How Many Axolotls Are Left In The World?

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how many axolotls are left

The axolotl, with the name Ambystoma mexicanum, is a paedomorphic salamander closely related to the tiger salamander. The species was first found in many lakes, including Lake Xochimilco, underlying Mexico City. Axolotls, which are amphibians, reach adulthood without going through a metamorphosis. It is a rare species among amphibians. Adults stay in the water and are gilled instead of moving to land.

Axolotls can grow up to 15-45cm in length and weigh between 50 and 250g. They live between 10 and 15 years. There are many known pigmentation types, including brown, black, and albino, as well as grey, pale pink, and grey. They have a rare condition called Neoteny, which allows them to retain most of their larval features through adulthood. It means that they still have many of the characteristics of a tadpole, including feathery gills and a long, quill-like dorsal tail fin.

Axolotls can survive on small fish, worms, insects, crustaceans, crustaceans, and crustaceans. They were the most important species in their distribution area until recent decades. However, invasive species like perch and tilapia have made them less common and threatened their survival.

How many Axolotls are left?

Wild axolotls were in danger of extinction by 2020, and the International Union for Conservation of Nature and Natural Resources (IUCN) has listed them as critically endangered in their wild population. They were also designated endangered under the IUCN’s CITES treaty.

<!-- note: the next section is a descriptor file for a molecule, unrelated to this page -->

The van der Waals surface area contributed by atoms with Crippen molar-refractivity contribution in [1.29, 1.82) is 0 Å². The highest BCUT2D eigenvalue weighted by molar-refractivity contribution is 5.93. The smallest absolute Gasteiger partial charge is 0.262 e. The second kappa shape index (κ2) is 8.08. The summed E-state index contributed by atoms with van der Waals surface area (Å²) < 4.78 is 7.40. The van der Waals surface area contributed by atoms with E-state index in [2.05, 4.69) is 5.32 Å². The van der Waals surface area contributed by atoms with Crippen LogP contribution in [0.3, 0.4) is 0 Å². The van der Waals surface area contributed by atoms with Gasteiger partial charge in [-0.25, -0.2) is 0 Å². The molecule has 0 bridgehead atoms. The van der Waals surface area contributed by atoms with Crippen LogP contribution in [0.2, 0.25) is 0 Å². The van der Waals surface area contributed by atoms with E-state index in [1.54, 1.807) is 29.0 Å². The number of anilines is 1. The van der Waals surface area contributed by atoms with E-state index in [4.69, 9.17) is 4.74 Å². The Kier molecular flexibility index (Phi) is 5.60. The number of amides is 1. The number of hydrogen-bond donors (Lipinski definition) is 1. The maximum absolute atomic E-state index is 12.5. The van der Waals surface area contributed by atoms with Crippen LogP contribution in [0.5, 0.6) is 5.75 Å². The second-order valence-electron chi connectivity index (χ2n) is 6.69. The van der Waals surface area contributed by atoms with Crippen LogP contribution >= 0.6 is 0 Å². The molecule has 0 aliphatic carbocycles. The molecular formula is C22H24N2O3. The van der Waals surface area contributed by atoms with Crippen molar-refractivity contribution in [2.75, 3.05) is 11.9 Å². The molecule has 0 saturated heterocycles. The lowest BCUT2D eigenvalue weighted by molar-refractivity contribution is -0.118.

Axolotls are a popular choice for scientific research because of their ability to regenerate their limbs, gills, and parts of their eyes and brains. Axolotls were also sold in Mexican markets as food and were a staple of the Aztec diet.

There are approximately 700 to 1,200 wild axolotls today. The depopulation of axolotl decline is mainly due to human development, water waste disposal, and habitat loss from droughts. 

This species is a top predator in its natural habitat and has been accustomed to introducing large fish to its lake habitat. It is now critically endangered in the wild due to the urban sprawl and pollution that threatens its Mexican Basin habitat.

Why Are Axolotls Critically Endangered?

Axolotls have been classified as critically endangered by the IUCN conservation score. It means that they are at risk of becoming extinct soon, and their numbers are rapidly declining. It only applies to wild species. However, more axolotls are living in captivity today than in the natural world.

Many factors have led to a sharp drop in the axolotl population in recent years. Luis Zambrano (Mexican biologist) found 6,000 axolotls in the Xochimilco lakes complex in 1998. Today, there are only 35.

Water Pollution

Rapid development in Mexico City has led to a significant increase in water pollution in the Xochimilco network. Some areas have become inhospitable for aquatic life.

Overfishing

Axolotl has become a Mexican delicacy, which has led to an increase in the demand from local fishers. Overfishing is the greatest threat to axolotl populations.

Habitat Loss

Rapid development in Mexico City has led to vast swathes of Xochimilco’s lake complex being drained and destroyed. It includes Lake Chalco, which was one of the axolotl’s most critical historic habitats.

Invasive Species